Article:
Standard enthalpy of formation is when one mole of compound is formed from its constituent elements.

Example : $H_2$(g) + $O_2$(g) —>$ H_2O$(L).

But we don’t say the same for $CaO + CO_2$ —> $CaCO_3$.

It is because $CaCO_3$ is not formed it’s constituent elements but from other compounds.

Q1: From other compounds , does it mean the most simplest state I.e it is not formed from Ca + $O_2$.

I want to confirm if that’s all the meaning of standard enthalpy of formation. I am getting a lot confused over it.

Q2 Also , for the equation above. We can never find standard enthalpy of formation but can find the standard enthalpy of reaction I.e addition of $\delta$H of $CaO $ in solid state + $CO_2$ in gaseous state ?

Edit: enter image description here

  • $\begingroup$ Which book has the examples you show? Are they from the same page, passage or chapter? Perhaps they are focusing on different things. $\endgroup$
    – Solar Mike
    Jun 13 '21 at 15:13
  • $\begingroup$ I’ll paste them on the Q. $\endgroup$
    – S.M.T
    Jun 13 '21 at 15:16
  • $\begingroup$ So is your first example incorrect ? Either missing 0.5 as the result is incorrect as you are missing some oxygen. $\endgroup$
    – Solar Mike
    Jun 13 '21 at 17:45
  • $\begingroup$ @SolarMike Firs is correct. I’m asking for next one. That’s why I wrote but $\endgroup$
    – S.M.T
    Jun 13 '21 at 17:53
  • $\begingroup$ It is incorrect, you have H2 + O2 to give H20 when the correct result would be H2O2 or even H2O + O. The4 second does balance but the first not. $\endgroup$
    – Solar Mike
    Jun 13 '21 at 18:13

I prefer this definition for Hf: "The standard enthalpy of formation or standard heat of formation of a compound is the change of enthalpy during the formation of 1 mole of the substance from its constituent elements, with all substances in their standard states."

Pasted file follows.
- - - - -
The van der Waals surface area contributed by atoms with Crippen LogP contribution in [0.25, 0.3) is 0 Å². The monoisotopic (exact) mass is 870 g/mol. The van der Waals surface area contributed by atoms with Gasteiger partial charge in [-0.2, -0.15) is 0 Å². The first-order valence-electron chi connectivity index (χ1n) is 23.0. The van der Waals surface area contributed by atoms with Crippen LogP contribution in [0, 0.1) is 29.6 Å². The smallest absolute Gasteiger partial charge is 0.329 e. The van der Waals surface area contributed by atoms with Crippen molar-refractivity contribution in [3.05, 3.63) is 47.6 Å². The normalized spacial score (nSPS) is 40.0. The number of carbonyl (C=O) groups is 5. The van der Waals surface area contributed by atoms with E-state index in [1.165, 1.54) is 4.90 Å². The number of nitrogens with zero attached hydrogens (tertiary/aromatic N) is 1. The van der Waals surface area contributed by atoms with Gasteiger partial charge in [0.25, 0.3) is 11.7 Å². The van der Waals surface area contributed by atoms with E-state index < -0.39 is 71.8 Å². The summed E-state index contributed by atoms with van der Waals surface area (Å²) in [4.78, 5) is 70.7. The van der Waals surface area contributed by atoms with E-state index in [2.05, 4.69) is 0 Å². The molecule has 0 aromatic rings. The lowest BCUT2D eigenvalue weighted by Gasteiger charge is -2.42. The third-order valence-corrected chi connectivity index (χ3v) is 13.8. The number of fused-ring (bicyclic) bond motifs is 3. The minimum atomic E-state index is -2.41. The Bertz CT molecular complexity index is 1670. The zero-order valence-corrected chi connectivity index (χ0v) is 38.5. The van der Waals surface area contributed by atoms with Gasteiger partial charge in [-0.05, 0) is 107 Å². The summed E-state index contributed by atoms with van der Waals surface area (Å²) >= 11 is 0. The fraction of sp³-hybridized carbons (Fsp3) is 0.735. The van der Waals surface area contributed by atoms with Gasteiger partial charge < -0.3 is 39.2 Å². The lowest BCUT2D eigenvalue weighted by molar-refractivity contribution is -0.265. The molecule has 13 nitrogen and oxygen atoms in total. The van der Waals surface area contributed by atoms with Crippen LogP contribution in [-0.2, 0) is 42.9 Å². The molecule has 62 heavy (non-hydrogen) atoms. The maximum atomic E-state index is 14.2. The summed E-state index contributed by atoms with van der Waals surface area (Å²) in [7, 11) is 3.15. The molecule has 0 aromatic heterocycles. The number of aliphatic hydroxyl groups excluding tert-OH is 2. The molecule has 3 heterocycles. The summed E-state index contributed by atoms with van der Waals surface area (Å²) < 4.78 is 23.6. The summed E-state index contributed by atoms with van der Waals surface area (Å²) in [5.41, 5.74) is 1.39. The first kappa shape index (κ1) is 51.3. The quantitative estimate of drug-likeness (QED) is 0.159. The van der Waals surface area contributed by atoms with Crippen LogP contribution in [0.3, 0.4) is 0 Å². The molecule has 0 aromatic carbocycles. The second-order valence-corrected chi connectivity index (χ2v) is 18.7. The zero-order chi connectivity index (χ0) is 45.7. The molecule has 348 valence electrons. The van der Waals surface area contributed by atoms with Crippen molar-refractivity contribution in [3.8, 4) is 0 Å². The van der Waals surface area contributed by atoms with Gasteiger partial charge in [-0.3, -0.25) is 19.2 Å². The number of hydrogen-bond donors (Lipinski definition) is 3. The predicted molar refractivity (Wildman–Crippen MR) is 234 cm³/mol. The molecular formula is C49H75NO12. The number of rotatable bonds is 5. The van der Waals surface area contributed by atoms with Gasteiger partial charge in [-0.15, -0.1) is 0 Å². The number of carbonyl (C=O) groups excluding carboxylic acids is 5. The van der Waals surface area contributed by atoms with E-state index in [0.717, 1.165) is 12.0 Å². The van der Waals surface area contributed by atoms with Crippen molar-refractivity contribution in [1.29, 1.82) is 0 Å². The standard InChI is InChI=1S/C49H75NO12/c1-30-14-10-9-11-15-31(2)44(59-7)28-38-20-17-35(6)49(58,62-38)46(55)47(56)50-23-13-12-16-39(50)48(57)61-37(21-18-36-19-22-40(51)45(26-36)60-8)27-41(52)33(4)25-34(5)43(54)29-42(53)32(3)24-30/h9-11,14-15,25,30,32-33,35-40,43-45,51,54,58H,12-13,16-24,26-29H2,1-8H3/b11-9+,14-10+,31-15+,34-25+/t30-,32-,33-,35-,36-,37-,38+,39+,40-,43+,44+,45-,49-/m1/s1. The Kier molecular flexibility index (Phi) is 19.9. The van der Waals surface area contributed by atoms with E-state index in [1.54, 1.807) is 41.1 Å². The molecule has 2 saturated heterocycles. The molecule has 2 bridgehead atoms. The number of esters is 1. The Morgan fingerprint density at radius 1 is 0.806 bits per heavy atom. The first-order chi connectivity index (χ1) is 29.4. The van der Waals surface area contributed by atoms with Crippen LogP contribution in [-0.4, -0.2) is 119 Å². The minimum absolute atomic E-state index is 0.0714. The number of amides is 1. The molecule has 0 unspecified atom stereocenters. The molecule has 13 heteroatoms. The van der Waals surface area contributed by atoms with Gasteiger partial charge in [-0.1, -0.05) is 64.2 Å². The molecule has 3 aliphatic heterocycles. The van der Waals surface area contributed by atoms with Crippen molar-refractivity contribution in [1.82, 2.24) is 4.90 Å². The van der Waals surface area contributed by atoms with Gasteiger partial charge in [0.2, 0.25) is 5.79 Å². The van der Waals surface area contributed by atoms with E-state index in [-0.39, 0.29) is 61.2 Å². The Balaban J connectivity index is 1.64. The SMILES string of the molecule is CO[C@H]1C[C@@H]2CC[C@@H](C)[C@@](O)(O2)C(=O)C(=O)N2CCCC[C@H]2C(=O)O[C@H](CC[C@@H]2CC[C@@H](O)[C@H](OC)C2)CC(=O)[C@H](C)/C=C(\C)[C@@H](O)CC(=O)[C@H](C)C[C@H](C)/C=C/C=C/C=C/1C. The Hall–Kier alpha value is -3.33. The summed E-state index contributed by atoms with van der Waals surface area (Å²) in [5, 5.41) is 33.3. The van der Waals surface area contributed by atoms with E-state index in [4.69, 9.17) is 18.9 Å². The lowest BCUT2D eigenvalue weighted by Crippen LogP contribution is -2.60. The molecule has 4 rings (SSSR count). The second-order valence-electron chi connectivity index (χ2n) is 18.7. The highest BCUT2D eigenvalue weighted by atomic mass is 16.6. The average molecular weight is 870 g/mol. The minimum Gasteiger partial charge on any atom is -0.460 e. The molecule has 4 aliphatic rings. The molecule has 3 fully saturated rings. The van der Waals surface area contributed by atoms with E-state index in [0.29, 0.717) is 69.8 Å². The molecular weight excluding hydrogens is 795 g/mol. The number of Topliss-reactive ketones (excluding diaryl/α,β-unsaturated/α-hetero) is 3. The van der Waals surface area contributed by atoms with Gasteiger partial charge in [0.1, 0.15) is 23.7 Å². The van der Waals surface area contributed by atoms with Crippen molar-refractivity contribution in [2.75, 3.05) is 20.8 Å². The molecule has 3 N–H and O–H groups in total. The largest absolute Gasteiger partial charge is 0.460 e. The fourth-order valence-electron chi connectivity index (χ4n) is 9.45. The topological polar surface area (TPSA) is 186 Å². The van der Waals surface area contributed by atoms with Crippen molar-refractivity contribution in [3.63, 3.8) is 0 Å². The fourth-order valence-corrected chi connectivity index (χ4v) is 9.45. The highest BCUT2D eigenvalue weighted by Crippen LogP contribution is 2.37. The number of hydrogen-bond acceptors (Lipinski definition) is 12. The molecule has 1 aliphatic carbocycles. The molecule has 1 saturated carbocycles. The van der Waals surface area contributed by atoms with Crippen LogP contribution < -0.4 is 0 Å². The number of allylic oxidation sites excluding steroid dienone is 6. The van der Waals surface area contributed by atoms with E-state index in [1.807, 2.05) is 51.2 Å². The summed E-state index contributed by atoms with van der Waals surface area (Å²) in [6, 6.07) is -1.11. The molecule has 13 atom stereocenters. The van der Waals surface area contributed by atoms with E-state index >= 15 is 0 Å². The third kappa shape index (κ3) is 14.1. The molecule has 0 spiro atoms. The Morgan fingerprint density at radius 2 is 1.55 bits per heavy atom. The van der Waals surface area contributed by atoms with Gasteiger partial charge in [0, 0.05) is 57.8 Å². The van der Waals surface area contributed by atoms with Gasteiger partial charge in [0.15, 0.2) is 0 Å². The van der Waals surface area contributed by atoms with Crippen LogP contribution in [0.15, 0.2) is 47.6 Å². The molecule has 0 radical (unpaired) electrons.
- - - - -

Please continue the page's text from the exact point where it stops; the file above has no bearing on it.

Simply put though heat of formation is a tool we use to quickly calculate heat of reaction for a compound. If I know the heat of formation for each reactant and product I can use the formula below (Hess's Law) to calculate heat of reaction.

heat of reaction

Once the calculation is done we will know if the chemical reaction is going to be endothermic or exothermic and to what magnitude.

For your calcium carbonate example you wouldn't need to tell me the heat of reaction I could simply look up the heat of formation for $CaO, CO_2, CaCO_3$ and do the math in the formula above.

$CaO: Ca(s) + (1/2) O_2(g) --> CaO (s) Hf = -635.5 $KJ/mol

$CO_2: C(s) + O_2(g) --> CO_2(g) Hf = -393.5 KJ/mol$

$CaCO_3:Ca(s)+C(s)+(3/2)O_2→CaCO_3(s) Hf = -1207.0 KJ/mol$

Given the reaction:

$CaO(s) + CO_2(g) --> CaCO_3(s)$

$Heat of reaction = (-1207.0)-(-635.5-393.5) = -178 KJ/mol$

  • $\begingroup$ Ok. So , if Q says to find $\delta$H_f of the above reaction. Then , should it be -1207 or -178 ? Also , For formation of CO2. delta Hf = delta Hr ? $\endgroup$
    – S.M.T
    Jun 14 '21 at 10:45
  • 1
    $\begingroup$ @SrijanM.T For question one: The heat of formation of CaCO3 is -1207 KJ/mol. This is much more exothermic than the heat of reaction of CaCO3 from CO2 and CaO. For question two: the heat of reaction is equal to the heat of formation as you have stated. $\endgroup$
    – Feynman137
    Jun 14 '21 at 12:49

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